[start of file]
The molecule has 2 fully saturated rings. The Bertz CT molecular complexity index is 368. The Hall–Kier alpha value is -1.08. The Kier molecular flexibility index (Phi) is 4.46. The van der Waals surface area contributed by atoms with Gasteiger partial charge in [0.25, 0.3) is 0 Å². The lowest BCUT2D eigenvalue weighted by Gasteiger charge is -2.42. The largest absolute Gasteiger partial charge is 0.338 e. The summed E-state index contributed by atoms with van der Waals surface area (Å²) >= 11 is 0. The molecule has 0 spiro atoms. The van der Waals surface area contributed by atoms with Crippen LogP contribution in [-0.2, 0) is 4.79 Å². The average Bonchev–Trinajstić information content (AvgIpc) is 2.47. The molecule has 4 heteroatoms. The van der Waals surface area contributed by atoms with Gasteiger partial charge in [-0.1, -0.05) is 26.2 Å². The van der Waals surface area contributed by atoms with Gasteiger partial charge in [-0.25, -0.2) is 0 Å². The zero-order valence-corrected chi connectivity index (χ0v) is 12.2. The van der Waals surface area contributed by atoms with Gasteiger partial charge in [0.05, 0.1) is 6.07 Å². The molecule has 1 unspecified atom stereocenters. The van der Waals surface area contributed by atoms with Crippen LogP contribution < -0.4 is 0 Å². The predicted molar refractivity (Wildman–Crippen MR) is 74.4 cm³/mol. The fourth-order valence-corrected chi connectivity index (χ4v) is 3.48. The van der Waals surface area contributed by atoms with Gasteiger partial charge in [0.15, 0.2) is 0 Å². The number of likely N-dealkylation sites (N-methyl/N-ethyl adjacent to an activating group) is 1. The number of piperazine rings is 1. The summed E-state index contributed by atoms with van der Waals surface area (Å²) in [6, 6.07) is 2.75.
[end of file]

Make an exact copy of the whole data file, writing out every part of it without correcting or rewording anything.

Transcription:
The molecule has 2 fully saturated rings. The Bertz CT molecular complexity index is 368. The Hall–Kier alpha value is -1.08. The Kier molecular flexibility index (Phi) is 4.46. The van der Waals surface area contributed by atoms with Gasteiger partial charge in [0.25, 0.3) is 0 Å². The lowest BCUT2D eigenvalue weighted by Gasteiger charge is -2.42. The largest absolute Gasteiger partial charge is 0.338 e. The summed E-state index contributed by atoms with van der Waals surface area (Å²) >= 11 is 0. The molecule has 0 spiro atoms. The van der Waals surface area contributed by atoms with Crippen LogP contribution in [-0.2, 0) is 4.79 Å². The average Bonchev–Trinajstić information content (AvgIpc) is 2.47. The molecule has 4 heteroatoms. The van der Waals surface area contributed by atoms with Gasteiger partial charge in [-0.1, -0.05) is 26.2 Å². The van der Waals surface area contributed by atoms with Gasteiger partial charge in [-0.25, -0.2) is 0 Å². The zero-order valence-corrected chi connectivity index (χ0v) is 12.2. The van der Waals surface area contributed by atoms with Gasteiger partial charge in [0.05, 0.1) is 6.07 Å². The molecule has 1 unspecified atom stereocenters. The van der Waals surface area contributed by atoms with Crippen LogP contribution < -0.4 is 0 Å². The predicted molar refractivity (Wildman–Crippen MR) is 74.4 cm³/mol. The fourth-order valence-corrected chi connectivity index (χ4v) is 3.48. The van der Waals surface area contributed by atoms with Gasteiger partial charge in [0.15, 0.2) is 0 Å². The number of likely N-dealkylation sites (N-methyl/N-ethyl adjacent to an activating group) is 1. The number of piperazine rings is 1. The summed E-state index contributed by atoms with van der Waals surface area (Å²) in [6, 6.07) is 2.75.